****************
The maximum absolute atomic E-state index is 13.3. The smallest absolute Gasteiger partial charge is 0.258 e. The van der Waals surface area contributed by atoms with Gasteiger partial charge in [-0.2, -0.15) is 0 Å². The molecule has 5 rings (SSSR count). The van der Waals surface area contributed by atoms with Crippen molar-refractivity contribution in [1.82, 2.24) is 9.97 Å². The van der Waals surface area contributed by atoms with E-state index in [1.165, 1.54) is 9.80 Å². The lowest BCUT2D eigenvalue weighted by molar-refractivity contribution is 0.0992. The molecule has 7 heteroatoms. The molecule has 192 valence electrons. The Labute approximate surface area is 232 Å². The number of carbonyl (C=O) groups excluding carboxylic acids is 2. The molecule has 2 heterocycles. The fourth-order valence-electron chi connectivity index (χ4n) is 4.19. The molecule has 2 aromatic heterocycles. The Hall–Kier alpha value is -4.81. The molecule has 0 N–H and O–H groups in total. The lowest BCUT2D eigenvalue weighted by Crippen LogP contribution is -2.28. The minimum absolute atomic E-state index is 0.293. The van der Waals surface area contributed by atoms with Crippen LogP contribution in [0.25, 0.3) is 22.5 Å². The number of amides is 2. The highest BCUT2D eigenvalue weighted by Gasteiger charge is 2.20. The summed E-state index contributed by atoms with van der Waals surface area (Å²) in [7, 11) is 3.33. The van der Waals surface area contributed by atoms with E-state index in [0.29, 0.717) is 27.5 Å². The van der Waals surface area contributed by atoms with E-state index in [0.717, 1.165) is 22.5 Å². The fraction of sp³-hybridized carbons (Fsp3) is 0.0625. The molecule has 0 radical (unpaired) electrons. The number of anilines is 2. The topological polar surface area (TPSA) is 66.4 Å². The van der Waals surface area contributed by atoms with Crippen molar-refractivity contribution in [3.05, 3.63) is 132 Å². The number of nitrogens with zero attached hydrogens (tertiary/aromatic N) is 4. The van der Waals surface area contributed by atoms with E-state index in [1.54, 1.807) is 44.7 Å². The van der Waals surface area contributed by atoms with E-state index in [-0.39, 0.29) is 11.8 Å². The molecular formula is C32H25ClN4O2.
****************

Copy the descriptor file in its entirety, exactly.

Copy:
The maximum absolute atomic E-state index is 13.3. The smallest absolute Gasteiger partial charge is 0.258 e. The van der Waals surface area contributed by atoms with Gasteiger partial charge in [-0.2, -0.15) is 0 Å². The molecule has 5 rings (SSSR count). The van der Waals surface area contributed by atoms with Crippen molar-refractivity contribution in [1.82, 2.24) is 9.97 Å². The van der Waals surface area contributed by atoms with E-state index in [1.165, 1.54) is 9.80 Å². The lowest BCUT2D eigenvalue weighted by molar-refractivity contribution is 0.0992. The molecule has 7 heteroatoms. The molecule has 192 valence electrons. The Labute approximate surface area is 232 Å². The number of carbonyl (C=O) groups excluding carboxylic acids is 2. The molecule has 2 heterocycles. The fourth-order valence-electron chi connectivity index (χ4n) is 4.19. The molecule has 2 aromatic heterocycles. The Hall–Kier alpha value is -4.81. The molecule has 0 N–H and O–H groups in total. The lowest BCUT2D eigenvalue weighted by Crippen LogP contribution is -2.28. The minimum absolute atomic E-state index is 0.293. The van der Waals surface area contributed by atoms with Crippen LogP contribution in [0.25, 0.3) is 22.5 Å². The number of amides is 2. The highest BCUT2D eigenvalue weighted by Gasteiger charge is 2.20. The summed E-state index contributed by atoms with van der Waals surface area (Å²) in [7, 11) is 3.33. The van der Waals surface area contributed by atoms with E-state index in [0.29, 0.717) is 27.5 Å². The van der Waals surface area contributed by atoms with E-state index in [0.717, 1.165) is 22.5 Å². The fraction of sp³-hybridized carbons (Fsp3) is 0.0625. The molecule has 0 radical (unpaired) electrons. The number of anilines is 2. The topological polar surface area (TPSA) is 66.4 Å². The van der Waals surface area contributed by atoms with Crippen molar-refractivity contribution in [3.05, 3.63) is 132 Å². The number of nitrogens with zero attached hydrogens (tertiary/aromatic N) is 4. The van der Waals surface area contributed by atoms with E-state index in [1.54, 1.807) is 44.7 Å². The van der Waals surface area contributed by atoms with E-state index in [-0.39, 0.29) is 11.8 Å². The molecular formula is C32H25ClN4O2.